By Ilyse Dobrow DiMarco
Things are going down in the fourth grade.
Alliances are being formed, phones are being purchased and weaponized, boyfriends and girlfriends are being found (Seriously? Already???).
Fourth graders go to a new school in my town. From what I gather, kids typically have difficulty with this transition. And thanks to COVID, this year is far worse, as my son Matty and his fellow fourth graders were unable to say goodbye to their old schools and orient themselves to their new one.
The other night, before bed (it’s always before bed) Matty shared a laundry list of fourth grade intrigues/gossip/grievances. I couldn’t believe some of what I was hearing. How did kids get so mean all of a sudden? How did they get so sophisticated? And who the hell is Charli D’Amelio?
When he got to the end of the list, he looked at me: Mom, the psychologist. Mom, the fixer. What was I going to do to make things better?
I rattled off some possible solutions to his problems but internally grappled with a sudden realization: I can’t fix this.
When Matty was younger, I could fix most of his problems. Not napping well? I could ask my friend, a sleep specialist, for strategies. Inexplicably embroiled in a Nicki Minaj/Cardi B-style feud with another two-year-old in his day care? I could ask the teacher to intervene. Tossing his vegetables? I could hide some in his omelets.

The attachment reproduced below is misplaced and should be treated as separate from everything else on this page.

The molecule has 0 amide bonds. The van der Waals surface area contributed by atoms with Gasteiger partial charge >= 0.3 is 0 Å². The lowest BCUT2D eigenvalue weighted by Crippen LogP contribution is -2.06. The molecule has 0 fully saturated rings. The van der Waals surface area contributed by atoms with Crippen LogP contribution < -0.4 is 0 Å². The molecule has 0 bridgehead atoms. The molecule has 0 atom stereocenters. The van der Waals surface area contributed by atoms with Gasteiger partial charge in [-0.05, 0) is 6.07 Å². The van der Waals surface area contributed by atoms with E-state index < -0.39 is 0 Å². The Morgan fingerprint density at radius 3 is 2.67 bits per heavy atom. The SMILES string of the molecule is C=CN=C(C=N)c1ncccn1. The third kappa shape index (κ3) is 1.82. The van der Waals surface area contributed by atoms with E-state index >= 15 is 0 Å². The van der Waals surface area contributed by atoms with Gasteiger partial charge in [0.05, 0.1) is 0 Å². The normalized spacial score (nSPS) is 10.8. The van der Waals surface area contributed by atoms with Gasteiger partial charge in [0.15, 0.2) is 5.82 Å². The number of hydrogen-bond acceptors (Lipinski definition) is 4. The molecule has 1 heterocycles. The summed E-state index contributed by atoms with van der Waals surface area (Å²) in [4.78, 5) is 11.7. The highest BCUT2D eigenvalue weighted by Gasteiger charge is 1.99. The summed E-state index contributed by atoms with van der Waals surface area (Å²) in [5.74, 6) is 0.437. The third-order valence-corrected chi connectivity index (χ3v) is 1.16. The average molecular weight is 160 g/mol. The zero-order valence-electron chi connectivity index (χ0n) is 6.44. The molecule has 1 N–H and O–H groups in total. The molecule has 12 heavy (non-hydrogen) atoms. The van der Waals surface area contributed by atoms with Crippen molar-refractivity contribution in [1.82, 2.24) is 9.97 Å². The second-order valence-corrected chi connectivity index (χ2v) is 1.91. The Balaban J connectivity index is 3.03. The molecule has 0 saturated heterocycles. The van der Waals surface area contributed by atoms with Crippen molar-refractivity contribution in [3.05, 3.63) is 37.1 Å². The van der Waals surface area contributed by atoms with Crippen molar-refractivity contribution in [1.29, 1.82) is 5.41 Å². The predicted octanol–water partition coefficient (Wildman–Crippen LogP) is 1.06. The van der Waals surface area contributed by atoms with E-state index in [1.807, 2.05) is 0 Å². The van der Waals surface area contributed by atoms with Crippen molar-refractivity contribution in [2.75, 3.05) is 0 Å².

Back then, I felt like a member of the team. But now, I’m sitting helplessly on the sidelines. Not just that—thanks to COVID restrictions on parental involvement in schools, I’m not even allowed near the field. I’m a mile away in my car, straining my eyes for a glimpse of something, anything.
Of course, I could decide to be that parent who calls the school about every infraction and informs other parents about the ridiculous things their kids are saying and accompanies her son everywhere. But I don’t want to be that parent. As a psychologist, I know it would only hurt Matty. I also know that no amount of helicoptering on my part would result in certain nine-year-olds becoming less obnoxious.
So it seems that the start of fourth grade has marked the end of my reign as Mom, the Fixer. I can no longer control Matty’s narrative. Every morning when he walks out the door, I feel like I’m sending him into the world alone, hoping that everything I taught him over the past years will help him as he attempts to fend for himself.
Fortunately, though, I can still look forward to the end of the school day, when Matty’s done fending for himself and returns home to me. Regardless of the drama at school, he still runs into the house and throws his (extremely heavy) bookbag down and charges into his brother’s room with the latest fantasy football updates.
And I know, come bedtime, that I’ll finally have the opportunity to move off the sidelines and get into the game, if only for the tail end. I can help Matty process the day he’s had and hopefully ensure that he ends it on a good note. I guess that makes me the closer?
I can’t fix fourth grade for Matty. I can’t use my psychologist tricks to make the drama go away. But I can be the person with whom he closes his day, the one with whom he downloads all of the madness that has gone on. So while maybe I’m no longer Mom the Fixer, I can still be Mom the Closer. And for now, at least, that will have to be enough.
Dr. Ilyse Dobrow DiMarco is a clinical psychologist and writer based in Summit, NJ, specializing in maternal stress and anxiety. She still remains hopeful that she can fix things, despite overwhelming evidence to the contrary. You can find her at DrCBTMom.com as well as @DrCBTMom on Twitter, Facebook, and Instagram.
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